The Importance of Medical Alert Bracelets And RA

I first considered getting a medical alert bracelet when I began teaching undergraduate students.  While I knew that they would be able to call 911 if I ever had a medical emergency, I also realized it was important to have my medical information accessible to others in the event that I could not speak for myself.

There are a lot of medical alert bracelets out there, but they are not all created equal, for a variety of reasons.

The first one I purchased was from Lauren’s Hope.  The thing that is great about their bracelets is that they actually look like jewelry, not just your standard medical alert ID.  I have tried to avoid the ones that look completely like jewelry, and have gone with several that look like regular bracelets, but still have a pronounced medical alert symbol.  In other words, Lauren’s Hope IDs are super stylish, and don’t make you feel sick.  They make medical alert jewelry look cool, and also have great options for kids.

Road ID bracelets were not specifically created as medical alerts for illness, but were designed for people that do outdoor athletics.  Road ID bracelets are silicone with a metal plate the slides on, which keeps their price on the lower side, as far as medical alerts go.  While there is a standard version, there is also an interactive version, which allows you to create a profile online that can be accessed by emergency personnel via phone or online.  After the first year, it costs $9.99 to host your information.

Similar to Road ID is My ID Square, which is specifically for use as a medical alert bracelet.  The main thing about these is that the alert is a QR code, which can be scanned.  Like Road ID, there is an online profile you can create that holds all of your medical information.  While these bracelets are a bit pricier, the subscription to the online database is included in that price, so you don’t have to pay for it once you’ve purchased an ID.  These seem like they would be great for kids.

(Lauren’s Hope now has their own line of “electronic” bracelets).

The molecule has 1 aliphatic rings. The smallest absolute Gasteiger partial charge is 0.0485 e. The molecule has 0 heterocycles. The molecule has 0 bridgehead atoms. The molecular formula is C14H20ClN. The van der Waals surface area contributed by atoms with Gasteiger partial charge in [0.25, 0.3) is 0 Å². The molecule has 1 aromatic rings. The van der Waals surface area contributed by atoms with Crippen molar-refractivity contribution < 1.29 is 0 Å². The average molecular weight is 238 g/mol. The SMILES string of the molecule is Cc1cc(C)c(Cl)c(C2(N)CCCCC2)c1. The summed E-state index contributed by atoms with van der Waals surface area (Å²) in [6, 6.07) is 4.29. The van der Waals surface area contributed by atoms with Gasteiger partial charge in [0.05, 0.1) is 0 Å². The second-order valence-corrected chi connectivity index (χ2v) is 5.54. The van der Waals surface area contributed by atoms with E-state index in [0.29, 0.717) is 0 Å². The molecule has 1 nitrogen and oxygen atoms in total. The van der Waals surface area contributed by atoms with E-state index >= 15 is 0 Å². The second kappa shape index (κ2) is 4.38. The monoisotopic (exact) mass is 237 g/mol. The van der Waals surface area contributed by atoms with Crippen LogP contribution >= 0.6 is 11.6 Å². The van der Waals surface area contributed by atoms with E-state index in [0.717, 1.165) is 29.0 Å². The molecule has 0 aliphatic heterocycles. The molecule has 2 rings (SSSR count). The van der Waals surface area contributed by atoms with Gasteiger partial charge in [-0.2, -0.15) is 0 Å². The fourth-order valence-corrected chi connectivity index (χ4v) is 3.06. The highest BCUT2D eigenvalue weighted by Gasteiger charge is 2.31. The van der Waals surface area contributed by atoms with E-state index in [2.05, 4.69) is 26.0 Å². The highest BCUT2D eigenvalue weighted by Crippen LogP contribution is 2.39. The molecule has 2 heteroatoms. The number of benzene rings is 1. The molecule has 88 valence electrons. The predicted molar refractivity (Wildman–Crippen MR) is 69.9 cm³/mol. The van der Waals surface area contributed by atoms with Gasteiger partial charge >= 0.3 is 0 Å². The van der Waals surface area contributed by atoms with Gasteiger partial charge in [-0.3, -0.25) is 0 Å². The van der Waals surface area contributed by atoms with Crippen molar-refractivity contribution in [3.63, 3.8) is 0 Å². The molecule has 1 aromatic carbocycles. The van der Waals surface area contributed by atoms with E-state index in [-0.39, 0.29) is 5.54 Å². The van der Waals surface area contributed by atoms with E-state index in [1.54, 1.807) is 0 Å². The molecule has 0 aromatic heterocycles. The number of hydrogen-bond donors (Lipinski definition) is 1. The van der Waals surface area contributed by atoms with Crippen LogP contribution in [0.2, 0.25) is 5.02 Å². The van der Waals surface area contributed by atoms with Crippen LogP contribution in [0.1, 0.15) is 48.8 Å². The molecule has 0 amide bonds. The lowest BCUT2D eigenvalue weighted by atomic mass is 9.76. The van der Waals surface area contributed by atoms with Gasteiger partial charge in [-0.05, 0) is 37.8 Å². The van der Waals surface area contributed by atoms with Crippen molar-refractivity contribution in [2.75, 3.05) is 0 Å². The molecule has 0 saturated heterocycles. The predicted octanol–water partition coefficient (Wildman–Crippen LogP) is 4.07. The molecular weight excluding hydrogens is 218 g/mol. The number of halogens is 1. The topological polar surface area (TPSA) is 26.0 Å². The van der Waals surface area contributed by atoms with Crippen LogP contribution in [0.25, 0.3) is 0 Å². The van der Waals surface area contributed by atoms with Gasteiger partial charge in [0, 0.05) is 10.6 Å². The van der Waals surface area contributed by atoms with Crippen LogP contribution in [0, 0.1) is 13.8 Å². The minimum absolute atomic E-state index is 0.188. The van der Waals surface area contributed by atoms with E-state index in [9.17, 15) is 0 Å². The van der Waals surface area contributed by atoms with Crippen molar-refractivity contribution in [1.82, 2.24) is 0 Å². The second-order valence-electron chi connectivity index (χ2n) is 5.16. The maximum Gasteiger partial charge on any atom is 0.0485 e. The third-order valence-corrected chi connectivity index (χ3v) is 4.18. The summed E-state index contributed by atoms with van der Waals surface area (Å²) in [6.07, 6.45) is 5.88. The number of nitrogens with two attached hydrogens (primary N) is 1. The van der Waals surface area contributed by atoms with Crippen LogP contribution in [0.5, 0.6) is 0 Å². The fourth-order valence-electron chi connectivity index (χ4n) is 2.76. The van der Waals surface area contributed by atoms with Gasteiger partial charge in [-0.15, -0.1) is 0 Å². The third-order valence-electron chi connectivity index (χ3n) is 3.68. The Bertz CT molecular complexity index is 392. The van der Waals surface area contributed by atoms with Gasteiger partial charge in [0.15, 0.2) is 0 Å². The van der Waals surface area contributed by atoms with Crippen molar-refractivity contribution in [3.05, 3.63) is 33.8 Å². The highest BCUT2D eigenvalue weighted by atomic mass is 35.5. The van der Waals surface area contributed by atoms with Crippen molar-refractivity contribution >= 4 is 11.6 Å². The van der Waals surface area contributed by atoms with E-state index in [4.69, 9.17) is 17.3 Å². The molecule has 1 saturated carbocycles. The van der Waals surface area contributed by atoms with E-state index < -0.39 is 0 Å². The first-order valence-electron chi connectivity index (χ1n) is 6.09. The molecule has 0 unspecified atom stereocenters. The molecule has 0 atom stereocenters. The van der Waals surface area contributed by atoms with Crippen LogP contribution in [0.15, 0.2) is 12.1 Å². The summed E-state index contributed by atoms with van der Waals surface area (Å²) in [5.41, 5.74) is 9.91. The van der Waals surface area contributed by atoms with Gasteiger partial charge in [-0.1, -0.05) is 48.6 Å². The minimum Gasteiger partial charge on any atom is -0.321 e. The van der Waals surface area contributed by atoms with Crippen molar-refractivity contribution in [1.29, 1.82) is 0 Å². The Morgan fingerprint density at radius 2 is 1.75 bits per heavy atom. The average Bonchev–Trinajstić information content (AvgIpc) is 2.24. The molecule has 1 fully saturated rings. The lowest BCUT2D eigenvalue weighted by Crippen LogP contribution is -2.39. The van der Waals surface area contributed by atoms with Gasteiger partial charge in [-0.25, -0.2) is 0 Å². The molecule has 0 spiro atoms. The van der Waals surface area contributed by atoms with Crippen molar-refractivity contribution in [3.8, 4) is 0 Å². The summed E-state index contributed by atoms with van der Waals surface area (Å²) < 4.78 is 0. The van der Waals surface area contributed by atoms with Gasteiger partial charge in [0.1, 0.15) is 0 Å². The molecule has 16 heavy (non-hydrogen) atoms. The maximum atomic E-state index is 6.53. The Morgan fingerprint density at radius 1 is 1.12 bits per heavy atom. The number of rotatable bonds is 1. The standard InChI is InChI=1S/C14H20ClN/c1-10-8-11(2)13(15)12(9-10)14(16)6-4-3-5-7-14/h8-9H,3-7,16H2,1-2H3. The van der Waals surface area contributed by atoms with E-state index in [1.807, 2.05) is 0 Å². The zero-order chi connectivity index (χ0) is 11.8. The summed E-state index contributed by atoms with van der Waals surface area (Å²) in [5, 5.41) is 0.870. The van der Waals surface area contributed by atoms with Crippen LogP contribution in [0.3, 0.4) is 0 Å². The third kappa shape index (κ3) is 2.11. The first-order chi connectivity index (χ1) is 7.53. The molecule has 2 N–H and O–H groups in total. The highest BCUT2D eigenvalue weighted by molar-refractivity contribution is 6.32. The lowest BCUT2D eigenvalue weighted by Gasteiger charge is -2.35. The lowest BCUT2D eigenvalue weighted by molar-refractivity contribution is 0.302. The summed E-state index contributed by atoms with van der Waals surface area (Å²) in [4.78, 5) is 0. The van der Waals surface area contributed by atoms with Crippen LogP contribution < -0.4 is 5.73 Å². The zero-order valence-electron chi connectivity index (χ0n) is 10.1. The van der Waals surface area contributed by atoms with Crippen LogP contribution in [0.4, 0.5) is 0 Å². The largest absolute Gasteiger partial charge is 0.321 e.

There are a variety of other medical alert bracelets on the market, and there are also other types of medical alert jewelry that you can buy, but I have decided to stick to the ones that I have had experience with, which happen to be medical alerts that go beyond what we normally think of when we think of medical alerts.

When most of us think of medical alert bracelets, we think of the standard chain-link bracelet with the large metal panel for your information.  We don’t think of bracelets you could wear everyday and no one would know their purpose, nor do we think of the bracelet being a preliminary step to our information.

The thing that is really great about hosting your medical information online is that you are able to provide so much more information than you can on a standard medical alert bracelet.  This is especially useful for those of us with multiple chronic illnesses.  A list of illnesses can take up all of the available space on a traditional medical alert bracelet, and while that’s helpful, it’s not enough of the necessary information medical professionals need to have access to in a medical emergency.

And to be clear, I’m not referring to bracelets that come with a button you press, which will automatically dial 911.  I’m not there yet…  What I’m talking about here are bracelets that either say what illnesses you have and any other important information on them, or are connected to an online account that hosts your important medical information.

The reality is that no matter how visually pleasing or technologically advanced a medical alert bracelet is, the real test is how it works in the clutch.

Thankfully, I have yet to have a real need for my medical alert bracelet.  But I do find comfort in knowing that I have done what I can to protect myself in a medical emergency.

This article represents the opinions, thoughts, and experiences of the author; none of this content has been paid for by any advertiser. The RheumatoidArthritis.net team does not recommend or endorse any products or treatments discussed herein. Learn more about how we maintain editorial integrity here.

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